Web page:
Series: 4ASR2d | Year: () | 4ASR2d175
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High Court of American Samoa

June 24, 1987


Persons who are likely to be called as witnesses should be notified as far in advance of trial as possible.

REES, Chief Justice, and KRUSE, Associate Justice:

The Court has recently received several complaints from witnesses who have received subpoenas a day or two before trial. although

the attorney who sent the subpoena knew or should have known weeks or months before that he would need the witness’s testimony.

This is one of the many reasons that attorneys should begin their trial preparation well in advance of the scheduled trial date. Courtesy

requires that a person who is going to be required to inconvenience himself for the convenience of the Court and the parties be notified as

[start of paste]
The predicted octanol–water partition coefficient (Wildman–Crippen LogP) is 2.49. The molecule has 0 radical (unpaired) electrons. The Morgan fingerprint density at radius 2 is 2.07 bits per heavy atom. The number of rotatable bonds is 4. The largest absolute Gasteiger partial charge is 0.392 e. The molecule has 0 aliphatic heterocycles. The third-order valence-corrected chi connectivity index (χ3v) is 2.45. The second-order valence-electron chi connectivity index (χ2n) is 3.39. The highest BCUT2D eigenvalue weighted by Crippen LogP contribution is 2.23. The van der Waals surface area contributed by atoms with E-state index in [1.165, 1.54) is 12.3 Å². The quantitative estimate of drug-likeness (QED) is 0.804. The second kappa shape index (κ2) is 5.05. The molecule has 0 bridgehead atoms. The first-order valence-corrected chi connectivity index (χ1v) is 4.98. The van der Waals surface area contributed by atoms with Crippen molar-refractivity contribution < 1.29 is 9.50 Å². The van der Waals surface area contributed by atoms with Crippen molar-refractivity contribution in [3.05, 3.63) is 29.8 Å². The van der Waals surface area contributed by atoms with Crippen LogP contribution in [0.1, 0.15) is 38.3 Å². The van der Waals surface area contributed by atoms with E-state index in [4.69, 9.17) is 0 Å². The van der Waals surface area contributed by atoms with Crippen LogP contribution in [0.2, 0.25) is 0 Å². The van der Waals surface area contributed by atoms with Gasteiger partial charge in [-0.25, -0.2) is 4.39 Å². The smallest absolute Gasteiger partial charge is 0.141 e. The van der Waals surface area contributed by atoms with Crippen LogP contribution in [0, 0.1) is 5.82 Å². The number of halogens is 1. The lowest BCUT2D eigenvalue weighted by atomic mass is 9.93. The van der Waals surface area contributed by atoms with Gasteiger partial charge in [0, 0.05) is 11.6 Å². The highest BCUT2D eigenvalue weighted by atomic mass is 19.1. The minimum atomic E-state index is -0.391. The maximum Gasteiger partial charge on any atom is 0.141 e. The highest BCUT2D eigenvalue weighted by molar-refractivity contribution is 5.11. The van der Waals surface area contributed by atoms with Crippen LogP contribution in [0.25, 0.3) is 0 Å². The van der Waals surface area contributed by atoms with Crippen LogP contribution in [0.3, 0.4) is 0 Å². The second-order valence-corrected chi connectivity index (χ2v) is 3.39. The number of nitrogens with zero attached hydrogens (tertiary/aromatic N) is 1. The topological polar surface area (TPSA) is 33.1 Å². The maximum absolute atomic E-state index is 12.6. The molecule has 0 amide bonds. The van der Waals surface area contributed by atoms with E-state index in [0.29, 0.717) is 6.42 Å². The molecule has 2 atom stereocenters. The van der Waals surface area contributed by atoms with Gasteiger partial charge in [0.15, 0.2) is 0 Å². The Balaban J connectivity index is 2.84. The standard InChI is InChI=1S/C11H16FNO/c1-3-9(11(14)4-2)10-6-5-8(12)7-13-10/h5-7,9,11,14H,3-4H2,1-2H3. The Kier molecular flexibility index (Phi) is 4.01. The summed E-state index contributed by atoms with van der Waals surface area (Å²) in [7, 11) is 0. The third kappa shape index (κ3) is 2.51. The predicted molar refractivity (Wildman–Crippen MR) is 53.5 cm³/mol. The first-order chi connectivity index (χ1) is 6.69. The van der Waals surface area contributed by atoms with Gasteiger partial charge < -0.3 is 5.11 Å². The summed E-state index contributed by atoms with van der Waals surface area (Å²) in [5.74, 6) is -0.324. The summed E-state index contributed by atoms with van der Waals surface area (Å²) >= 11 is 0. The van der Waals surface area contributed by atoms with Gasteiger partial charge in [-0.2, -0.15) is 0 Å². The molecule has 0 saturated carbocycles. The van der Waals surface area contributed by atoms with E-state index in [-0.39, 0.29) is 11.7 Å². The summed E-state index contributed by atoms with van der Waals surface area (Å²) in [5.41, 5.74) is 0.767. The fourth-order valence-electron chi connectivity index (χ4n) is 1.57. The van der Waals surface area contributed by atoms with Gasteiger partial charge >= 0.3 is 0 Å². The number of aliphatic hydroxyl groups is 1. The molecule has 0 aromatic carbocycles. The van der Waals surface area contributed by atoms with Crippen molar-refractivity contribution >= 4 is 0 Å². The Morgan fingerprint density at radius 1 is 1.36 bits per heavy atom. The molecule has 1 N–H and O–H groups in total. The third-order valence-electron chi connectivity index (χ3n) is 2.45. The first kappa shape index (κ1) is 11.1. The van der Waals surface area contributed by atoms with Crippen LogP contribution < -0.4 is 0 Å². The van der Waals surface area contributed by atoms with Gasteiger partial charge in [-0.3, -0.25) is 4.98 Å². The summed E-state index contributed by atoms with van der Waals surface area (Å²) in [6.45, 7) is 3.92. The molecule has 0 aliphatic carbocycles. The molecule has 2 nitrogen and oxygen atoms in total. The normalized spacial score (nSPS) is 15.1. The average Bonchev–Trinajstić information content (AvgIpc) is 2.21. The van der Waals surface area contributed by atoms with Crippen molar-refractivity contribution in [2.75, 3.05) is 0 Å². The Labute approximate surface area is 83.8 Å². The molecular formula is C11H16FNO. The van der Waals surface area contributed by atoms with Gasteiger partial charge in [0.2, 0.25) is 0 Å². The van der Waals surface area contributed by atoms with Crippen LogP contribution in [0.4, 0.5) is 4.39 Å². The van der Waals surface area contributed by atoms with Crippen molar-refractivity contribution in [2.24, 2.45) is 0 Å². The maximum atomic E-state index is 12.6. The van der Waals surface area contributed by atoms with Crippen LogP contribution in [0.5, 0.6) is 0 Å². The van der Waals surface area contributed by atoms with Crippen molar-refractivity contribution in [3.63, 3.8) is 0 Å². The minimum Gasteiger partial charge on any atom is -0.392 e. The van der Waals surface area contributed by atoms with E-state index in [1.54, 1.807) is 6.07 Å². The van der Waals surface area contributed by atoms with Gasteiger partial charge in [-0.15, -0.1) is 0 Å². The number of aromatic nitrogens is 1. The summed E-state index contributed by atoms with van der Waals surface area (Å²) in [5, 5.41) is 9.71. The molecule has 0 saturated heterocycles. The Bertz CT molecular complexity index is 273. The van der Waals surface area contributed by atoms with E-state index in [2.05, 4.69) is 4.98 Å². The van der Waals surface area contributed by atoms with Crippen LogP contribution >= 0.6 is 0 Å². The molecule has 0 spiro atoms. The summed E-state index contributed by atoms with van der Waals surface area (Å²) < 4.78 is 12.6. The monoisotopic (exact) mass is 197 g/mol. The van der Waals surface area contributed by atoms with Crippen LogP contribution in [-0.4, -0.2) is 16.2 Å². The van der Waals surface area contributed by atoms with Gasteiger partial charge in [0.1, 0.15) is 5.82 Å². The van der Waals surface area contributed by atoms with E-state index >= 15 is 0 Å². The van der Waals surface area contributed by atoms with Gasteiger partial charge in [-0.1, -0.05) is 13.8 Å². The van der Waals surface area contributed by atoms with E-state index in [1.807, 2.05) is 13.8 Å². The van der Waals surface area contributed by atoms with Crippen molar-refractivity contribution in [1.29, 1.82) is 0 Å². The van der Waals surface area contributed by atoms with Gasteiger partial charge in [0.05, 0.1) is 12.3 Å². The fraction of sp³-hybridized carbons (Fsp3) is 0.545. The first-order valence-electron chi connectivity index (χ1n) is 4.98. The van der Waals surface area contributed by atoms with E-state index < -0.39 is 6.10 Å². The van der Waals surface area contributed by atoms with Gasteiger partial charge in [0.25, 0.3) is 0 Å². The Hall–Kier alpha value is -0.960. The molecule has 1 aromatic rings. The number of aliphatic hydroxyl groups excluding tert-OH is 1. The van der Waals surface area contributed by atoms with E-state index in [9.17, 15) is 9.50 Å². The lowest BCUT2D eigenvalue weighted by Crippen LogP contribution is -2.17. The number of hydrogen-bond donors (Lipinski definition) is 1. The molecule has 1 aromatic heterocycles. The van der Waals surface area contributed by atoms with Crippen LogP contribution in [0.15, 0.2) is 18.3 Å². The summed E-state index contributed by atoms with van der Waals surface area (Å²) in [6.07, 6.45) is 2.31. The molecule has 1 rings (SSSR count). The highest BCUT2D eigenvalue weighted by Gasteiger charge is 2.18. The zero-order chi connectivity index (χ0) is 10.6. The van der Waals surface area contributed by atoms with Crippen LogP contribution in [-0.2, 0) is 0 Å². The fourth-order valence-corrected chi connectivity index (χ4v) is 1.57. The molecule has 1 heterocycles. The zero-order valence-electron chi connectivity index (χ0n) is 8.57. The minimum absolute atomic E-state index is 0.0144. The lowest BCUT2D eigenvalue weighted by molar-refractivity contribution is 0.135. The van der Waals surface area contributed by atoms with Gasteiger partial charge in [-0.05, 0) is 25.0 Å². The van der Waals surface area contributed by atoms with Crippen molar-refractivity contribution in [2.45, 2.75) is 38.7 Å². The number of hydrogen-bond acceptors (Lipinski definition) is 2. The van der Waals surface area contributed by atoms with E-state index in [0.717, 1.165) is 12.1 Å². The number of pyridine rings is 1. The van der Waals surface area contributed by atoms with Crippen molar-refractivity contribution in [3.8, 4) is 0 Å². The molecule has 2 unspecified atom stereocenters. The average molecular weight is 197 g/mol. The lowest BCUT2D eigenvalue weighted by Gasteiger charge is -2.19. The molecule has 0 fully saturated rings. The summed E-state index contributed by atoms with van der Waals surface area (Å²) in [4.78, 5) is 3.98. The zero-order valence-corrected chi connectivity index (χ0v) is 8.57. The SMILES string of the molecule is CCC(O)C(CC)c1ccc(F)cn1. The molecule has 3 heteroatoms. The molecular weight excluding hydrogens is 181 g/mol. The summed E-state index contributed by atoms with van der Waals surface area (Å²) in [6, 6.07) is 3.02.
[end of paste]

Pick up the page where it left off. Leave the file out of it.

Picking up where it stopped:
far in advance as possible. Ordinarily such notice should be given informally shortly after the trial date has been set, and the attorney

should check a couple of weeks before trial to verify the witness’s availability and to find out whether a subpoena will be necessary. This is

particularly important in the case of surveyors, doctors, government officials, and others who are frequently called to testify.

In some cases there will be compelling reasons to notify a witness of the need for his testimony only a day or two in advance. That the

attorney only got around to serious trial preparation in the last couple of days is not a compelling reason.